Abstract [en]

Shifts in species’ phenologies and phenological asynchronies between the interacting organisms have received a lot of attention in the context of climate change. Changes in temporal overlap between species, caused by phenological asynchrony, make species depending on one another become so separated in time that they can no longer interact. This may have important consequences both for single species, like fluctuations in abundances, and for the functioning of whole communities by creating mismatches between trophic levels and rearrangements of community structure. This thesis focuses on the impact of temperatures on spring timing and phenological synchrony in a herbivorous insect – host plant system, consisting of the orange tipbutterfly Anthocharis cardamines and five of its Brassicaceae host plant species. Paper I demonstrates that diapause duration and winter thermal conditions can determine the timing of spring emergence in the herbivore, and these traits may differ between species with different feeding strategies. In paper II we show that thermal reaction norms of post-winterdevelopment of A. cardamines display cogradient latitudinal variation.Paper III shows that temperature-mediated phenological plasticity of A. cardamines butterflies and a majority of the most used host plant species is similar within populations originating from different latitudes. Thus, the species’ timing appeared well conserved in response to thermal variation. In paper IV we explored the importance of the butterfly’s adult emergence and thermal conditions on the succeeding part of the butterfly’s life-cycle – larval development. The outcome from the interaction was examined for both the insect and the plant side. The degree in phenological overlap between the female butterflies and host plants as well as temperatures during larval development were found to influence larval development but had no effect on plant reproductive fitness. The four papers of the presented thesis demonstrate that developmental preadaptations, evolvedin a herbivore to maintain phenological synchrony with host plants across yearly variation of spring conditions, can prevent disruption of the interaction under a wide range of temperatures. This indicates that temporary constrained interactions are not always vulnerable to decoupling, particularly if they involve generalist strategy.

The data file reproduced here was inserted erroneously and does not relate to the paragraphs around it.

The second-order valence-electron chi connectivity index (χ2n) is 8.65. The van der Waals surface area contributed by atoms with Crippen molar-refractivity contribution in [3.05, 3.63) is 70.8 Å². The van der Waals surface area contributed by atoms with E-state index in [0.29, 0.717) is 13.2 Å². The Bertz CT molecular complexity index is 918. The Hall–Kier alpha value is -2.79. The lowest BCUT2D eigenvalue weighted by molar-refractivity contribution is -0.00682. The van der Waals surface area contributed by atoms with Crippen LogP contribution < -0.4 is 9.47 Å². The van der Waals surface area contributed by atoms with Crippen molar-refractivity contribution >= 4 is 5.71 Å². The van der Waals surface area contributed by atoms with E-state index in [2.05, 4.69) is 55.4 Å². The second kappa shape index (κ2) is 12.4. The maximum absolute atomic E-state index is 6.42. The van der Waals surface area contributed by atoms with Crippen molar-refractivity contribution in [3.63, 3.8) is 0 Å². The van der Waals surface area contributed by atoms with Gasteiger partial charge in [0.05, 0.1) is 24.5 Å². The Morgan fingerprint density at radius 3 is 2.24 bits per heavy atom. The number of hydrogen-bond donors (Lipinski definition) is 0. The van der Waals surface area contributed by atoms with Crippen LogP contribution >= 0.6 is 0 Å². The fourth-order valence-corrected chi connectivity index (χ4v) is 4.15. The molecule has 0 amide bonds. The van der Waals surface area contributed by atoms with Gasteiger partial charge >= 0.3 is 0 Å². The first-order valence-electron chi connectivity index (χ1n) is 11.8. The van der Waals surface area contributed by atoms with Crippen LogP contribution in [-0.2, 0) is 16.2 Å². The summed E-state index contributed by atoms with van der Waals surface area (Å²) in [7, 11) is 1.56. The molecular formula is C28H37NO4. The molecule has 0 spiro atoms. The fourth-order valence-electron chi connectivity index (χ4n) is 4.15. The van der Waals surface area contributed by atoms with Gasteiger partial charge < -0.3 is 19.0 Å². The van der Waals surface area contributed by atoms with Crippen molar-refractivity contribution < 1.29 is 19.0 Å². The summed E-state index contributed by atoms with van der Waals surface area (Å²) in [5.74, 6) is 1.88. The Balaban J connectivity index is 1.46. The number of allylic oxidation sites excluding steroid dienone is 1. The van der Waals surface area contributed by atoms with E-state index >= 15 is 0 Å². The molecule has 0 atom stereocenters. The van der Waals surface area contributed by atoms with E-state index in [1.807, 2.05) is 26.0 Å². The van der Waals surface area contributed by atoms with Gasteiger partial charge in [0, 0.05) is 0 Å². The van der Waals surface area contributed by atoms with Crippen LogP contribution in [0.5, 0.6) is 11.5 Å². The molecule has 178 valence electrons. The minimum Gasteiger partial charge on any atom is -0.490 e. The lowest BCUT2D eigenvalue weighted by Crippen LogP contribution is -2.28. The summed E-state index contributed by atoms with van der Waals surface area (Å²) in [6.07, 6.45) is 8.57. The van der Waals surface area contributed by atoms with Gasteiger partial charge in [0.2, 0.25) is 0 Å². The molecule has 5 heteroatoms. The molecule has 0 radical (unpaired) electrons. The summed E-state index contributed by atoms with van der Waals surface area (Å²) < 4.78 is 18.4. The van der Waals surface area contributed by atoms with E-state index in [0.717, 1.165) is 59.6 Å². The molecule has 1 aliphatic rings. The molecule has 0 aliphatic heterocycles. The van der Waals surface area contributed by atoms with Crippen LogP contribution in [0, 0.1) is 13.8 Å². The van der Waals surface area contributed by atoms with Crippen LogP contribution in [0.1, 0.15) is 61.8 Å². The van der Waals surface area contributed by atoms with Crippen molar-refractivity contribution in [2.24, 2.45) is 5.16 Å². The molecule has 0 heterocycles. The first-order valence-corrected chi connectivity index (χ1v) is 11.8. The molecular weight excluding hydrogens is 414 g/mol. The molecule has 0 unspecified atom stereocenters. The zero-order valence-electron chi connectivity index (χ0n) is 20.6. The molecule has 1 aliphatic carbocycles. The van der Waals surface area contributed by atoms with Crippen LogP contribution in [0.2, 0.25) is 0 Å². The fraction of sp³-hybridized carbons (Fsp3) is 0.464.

Place, publisher, year, edition, pages
Stockholm: Department of Zoology, Stockholm University, 2015. 16 p.
Keyword
Phenology, phenological synchrony, Anthocharis cardamines, Pieris napi, latitudinal variation
National Category
Biological Sciences
Research subject
Animal Ecology
Identifiers
urn:nbn:se:su:diva-116664 (URN)978-91-7649-162-1 (ISBN)
Public defence
2015-06-04, Magnélisalen, Kemiska övningslaboratoriet, Svante Arrhenius väg 16 B, Stockholm, 09:30 (English)
Opponent
Supervisors
Projects
Ekoklim
Note

At the time of the doctoral defense, the following papers were unpublished and had a status as follows: Paper 3: Manuscript. Paper 4: Submitted.

Available from: 2015-05-12 Created: 2015-04-22 Last updated: 2015-06-23Bibliographically approved

Open Access in DiVA

No full text

Other links

Publisher's full text

Search in DiVA

By author/editor
Posledovich, DianaToftegaard, TennaWiklund, ChristerEhrlén, JohanGotthard, Karl
By organisation
Department of ZoologyDepartment of Ecology, Environment and Plant Sciences
In the same journal
Journal of Animal Ecology
Biological Sciences

Search outside of DiVA

GoogleGoogle Scholar

doi
urn-nbn

Altmetric score

doi
urn-nbn
Total: 386 hits
CiteExportLink to record
Permanent link

Direct link
Cite
Citation style
  • apa
  • ieee
  • modern-language-association-8th-edition
  • vancouver
  • Other style
More styles
Language
  • de-DE
  • en-GB
  • en-US
  • fi-FI
  • nn-NO
  • nn-NB
  • sv-SE
  • Other locale
More languages
Output format
  • html
  • text
  • asciidoc
  • rtf